Third-year students at the Avans School of International Studies (ASIS) are wondering whether the board of examiners was asleep on the job when reviewing the interim exams in advance. The reason for their bewilderment is the International Law resit exam, in which sixteen out of the forty questions were either identical or virtually identical to the initial exam.
The students in question were not amused when they received an email from the exam board stating that sixteen out of the forty questions would not be taken into account. The reason? These questions were already part of the initial interim exam. The question many students are now asking is: ‘Interim exams are reviewed in advance, so did the examination board actually do a proper job?’.
‘Making multiple-choice tests is quite a labour-intensive task’, teacher and member of the board of examiners Joost Frencken told us. ‘Most teachers build an interim exam database over time, and reuse part of these when making new exams. As a member of the board of examiners you will get to see a great many different exams, and some of them can seem very similar.’
Dean Nies Rijnders admits that something went wrong with this particular exam. ‘The examination board should have looked at the initial exam and didn’t. We’ve certainly learned from the experience. From now on teachers will have to submit the regular exam and the re-examination to the board of examiners simultaneously.’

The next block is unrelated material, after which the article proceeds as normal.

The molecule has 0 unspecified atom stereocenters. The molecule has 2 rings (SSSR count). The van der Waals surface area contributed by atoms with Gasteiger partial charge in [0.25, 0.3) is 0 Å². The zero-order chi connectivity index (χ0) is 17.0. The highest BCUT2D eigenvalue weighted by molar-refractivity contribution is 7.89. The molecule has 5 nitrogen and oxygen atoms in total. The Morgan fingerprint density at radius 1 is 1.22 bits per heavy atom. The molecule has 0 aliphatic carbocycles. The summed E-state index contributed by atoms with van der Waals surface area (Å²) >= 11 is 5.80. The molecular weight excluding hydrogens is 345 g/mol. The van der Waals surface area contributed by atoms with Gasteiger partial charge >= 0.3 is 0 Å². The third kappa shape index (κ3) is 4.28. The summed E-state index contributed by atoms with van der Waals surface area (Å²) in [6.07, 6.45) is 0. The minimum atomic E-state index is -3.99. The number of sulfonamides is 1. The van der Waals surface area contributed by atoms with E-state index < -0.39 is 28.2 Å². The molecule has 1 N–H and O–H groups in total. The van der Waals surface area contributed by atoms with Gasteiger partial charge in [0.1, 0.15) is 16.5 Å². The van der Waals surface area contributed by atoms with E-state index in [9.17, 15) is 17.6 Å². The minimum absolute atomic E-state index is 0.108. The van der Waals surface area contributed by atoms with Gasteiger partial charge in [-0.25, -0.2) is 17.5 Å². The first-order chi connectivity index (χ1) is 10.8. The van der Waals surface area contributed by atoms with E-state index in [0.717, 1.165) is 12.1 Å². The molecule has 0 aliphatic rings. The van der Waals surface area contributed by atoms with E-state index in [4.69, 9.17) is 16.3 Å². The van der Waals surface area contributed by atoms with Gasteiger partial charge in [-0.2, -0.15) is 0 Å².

‘If you look at the number of interim exams taken at ASIS every year, and then at how many things go wrong, you could easily say this is a negligible risk; if a manufacturing company had our error margin, they’d be proud’, Rijnders said. ‘In addition, we have had a highly efficient examination and screening policy in place for a number of years that has given a significant boost as regards the quality of the tests. Having said that, any mistake is one too many and we should learn from this experience to prevent this from ever happening again.’
A second aspect a group of students took exception to was the businesslike tone of the examination board’s email. ‘Generally speaking this is not the way our academy communicates, and we made sure to rectify this in a follow-up letter’, Rijnders stated.
Another subject that various students who were affected raised, was the fact that they do not know who to turn to when they have complaints on matters such as exams. Rijnders: ‘Our academy board consists of teachers and students who students can approach with a variety of complaints. On matters regarding education there is the degree programme committee that can also handle complaints of this kind.’
The dean does, however, realise that students experience a lack of transparency where these boards and committees are concerned. ‘The role of the students in the committees is to keep in touch with the students they represent. That, too, can be tricky for an academy such as ours. Following their first year in Breda, a lot of students go abroad. In that respect, there is little continuity’, according to Rijnders.
In the end, despite the recalculation 80 per cent of the students passed the exam, and a number of them also had a talk with Rijnders and Frencken. The exam board will give students who did not pass the exam a third chance.